What becomes of the clothes dropped off in donation bins?

And, do you feel bad when throwing away perfectly good clothing?

At least around here, there are numerous large bins where people can donate clothing. They are the size of small dumpsters, and there is a door that can be opened so that bags of clothing can be dropped in, and then closed (presumably to protect the clothing from the elements).

How much of this clothing actually makes it to someone in need? It doesn’t seem to me that there are enough people in need of used clothing in the US. Is some of it shipped overseas to countries with more severe poverty issues?

Also, oftentimes the bins are overfilled and there are bags left outside the container. It’s kind of obvious that no one has come by to pick up the clothing in a while. For those who are genuinely trying to help people in need, why would they drop off their used clothing outside of a bin that is clearly not being emptied? Is it just to get the feeling that they did their part?

Finally, are some of these donation operations just scams? They could be used to identify any items of value for resale, with the leftovers just discarded.

I remember dropping off clothes in one of those bins, but it happened to be right outside the center in which the clothes are actually stored and, I assume eventually distributed. As I drove away, one of the shipping bays happened to be open and, as I passed, I could see what seemed like acres of clothes in piles for as far as the eye can see. So, there are either a relatively small number of people actually in need of clothing, or the distribution process stinks.

I actually didn’t answer the 2nd part of my question. What to do with clothing I no longer want is always a tough call for me. My parents drove home the point that clothing should never be thrown away, unless it’s damaged. They grew up very poor, so they hate “wasting” anything. For a while, I actually felt guilty if I threw a perfectly good piece of clothing that I either outgrew, or simply didn’t want any more. But now when I see the overflowing bins everywhere, I feel like it’s all a waste, so I just started throwing the clothes out.

Locally, the Salvation Army has bins outside their store, whare they sell used clothing. So it’s clear that they go through the donations and use some of them.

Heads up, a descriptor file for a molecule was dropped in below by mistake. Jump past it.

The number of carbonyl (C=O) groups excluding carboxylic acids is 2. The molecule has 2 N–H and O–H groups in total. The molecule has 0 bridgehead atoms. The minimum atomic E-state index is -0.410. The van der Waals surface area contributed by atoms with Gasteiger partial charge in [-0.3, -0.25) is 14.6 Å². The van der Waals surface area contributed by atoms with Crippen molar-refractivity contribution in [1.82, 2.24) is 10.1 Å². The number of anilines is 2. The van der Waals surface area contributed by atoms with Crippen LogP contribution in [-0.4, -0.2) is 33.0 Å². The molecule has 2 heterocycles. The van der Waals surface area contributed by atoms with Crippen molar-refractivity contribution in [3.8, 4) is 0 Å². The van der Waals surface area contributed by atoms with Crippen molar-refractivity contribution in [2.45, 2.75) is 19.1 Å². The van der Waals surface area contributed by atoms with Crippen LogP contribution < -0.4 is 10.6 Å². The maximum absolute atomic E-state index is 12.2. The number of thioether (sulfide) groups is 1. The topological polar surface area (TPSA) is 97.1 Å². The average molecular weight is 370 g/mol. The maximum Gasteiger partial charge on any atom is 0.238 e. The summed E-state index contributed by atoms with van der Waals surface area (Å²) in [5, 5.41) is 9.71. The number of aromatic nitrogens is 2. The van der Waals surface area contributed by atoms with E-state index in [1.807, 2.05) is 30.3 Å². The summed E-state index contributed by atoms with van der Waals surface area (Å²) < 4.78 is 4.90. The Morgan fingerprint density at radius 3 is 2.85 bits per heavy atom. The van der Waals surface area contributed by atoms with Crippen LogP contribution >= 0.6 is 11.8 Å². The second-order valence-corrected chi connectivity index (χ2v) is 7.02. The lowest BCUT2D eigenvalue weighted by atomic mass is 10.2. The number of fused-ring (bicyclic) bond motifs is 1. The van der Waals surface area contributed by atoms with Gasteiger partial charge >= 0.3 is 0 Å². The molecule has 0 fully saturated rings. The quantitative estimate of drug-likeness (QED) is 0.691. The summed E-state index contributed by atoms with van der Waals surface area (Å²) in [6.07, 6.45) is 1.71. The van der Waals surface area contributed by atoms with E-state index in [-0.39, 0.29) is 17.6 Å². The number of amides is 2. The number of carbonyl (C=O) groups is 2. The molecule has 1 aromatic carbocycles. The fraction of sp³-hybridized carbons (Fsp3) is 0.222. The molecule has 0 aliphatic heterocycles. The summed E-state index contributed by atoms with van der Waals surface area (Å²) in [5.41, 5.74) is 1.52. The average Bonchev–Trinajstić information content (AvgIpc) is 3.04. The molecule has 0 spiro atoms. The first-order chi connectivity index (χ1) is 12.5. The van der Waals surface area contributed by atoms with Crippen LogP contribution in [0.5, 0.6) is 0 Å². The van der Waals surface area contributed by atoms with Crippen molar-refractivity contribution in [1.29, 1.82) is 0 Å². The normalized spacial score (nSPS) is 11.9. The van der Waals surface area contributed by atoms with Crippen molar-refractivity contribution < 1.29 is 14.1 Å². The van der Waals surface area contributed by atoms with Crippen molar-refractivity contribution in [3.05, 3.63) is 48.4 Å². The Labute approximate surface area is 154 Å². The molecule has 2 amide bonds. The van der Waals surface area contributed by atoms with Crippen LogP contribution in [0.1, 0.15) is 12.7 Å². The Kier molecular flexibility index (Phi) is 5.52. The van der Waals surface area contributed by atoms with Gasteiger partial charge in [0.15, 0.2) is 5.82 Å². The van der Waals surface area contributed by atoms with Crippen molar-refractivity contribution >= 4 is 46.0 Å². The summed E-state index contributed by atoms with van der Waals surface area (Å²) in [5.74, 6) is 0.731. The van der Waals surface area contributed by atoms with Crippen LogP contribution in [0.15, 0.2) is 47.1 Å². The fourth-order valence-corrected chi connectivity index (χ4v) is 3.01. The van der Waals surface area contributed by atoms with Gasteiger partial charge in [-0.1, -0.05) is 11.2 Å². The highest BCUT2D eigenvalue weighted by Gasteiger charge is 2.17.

A good place to take clothing is a homeless shelter or a transition shelter. They’re usually very happy to get them, as long as they’re not just rags.

I think a good chunk of donated clothing ends up overseas. I saw people wearing tees in Africa that sure looked like something an American would have worn.

I wear clothes until they aren’t fit to be worn. Every so often I’ll have a dirty job that needs my attention and I wear my absolute worst clothes so they can be disposable.

My gf on the other hand will buy an expensive dress for a work function and will never wear it again, so she takes it to some local place for donation.

This may be tangentially relevant:

On the average, in the US :
1> 62% of textiles (new and used clothing) go to landfills
2> 15% is recycled
3> 19% is incinerated (burnt)
4> 4% is exported overseas

Yeah, I used to donate used clothing but then I found out most of it was winding up in the garbage after all.

Now I repurpose it into things like tote bags and rag rugs so I know they’re being recycled into something useful. But not everyone can or wants to do that.

I was at a college football national championship game in the 90s, and my team lost. They were selling the shirt for my team “winning” at a significant discount. Sadly, I didn’t think clearly enough to buy one.

Please note that EPA uses weasel words. It is not clear how much of clothing going to the landfills are new clothes sent there by clothing stores.

All Clothing stores put out new clothes every month - and it is strongly suspected that the month old clothing make it to the landfills.

Here is a sobering number : “The fashion industry is responsible for 10 % of annual global carbon emissions, more than all international flights and maritime shipping combined.”

From what I understand, it can be a sort of a tiered affair based on maximizing the utility. I know that’s how the local school district’s clothes closet works- they keep the good stuff for their students who need clothing, they donate the less teenage-wearable, but serviceable stuff to shelters, etc… and the ratty stuff is just sold for rags by weight.

What happens depends in part on which donation bins the clothing is dropped into. I only donate clothes to one particular organization, because I know they run thrift shops and I know they give people in need vouchers to be used at the gift shops and I know that they use the thrift shop revenue for charitable purposes. But there are other bins which tell you right on the bin that the clothing is going to a for-profit company and that the charity named on the bin gets a flat yearly “donation” from that company unrelated to the amount of clothing donated and there’s at least one donation pick-up service in my area that seems to work the same way. I won’t “donate” to those places no matter how easy it is.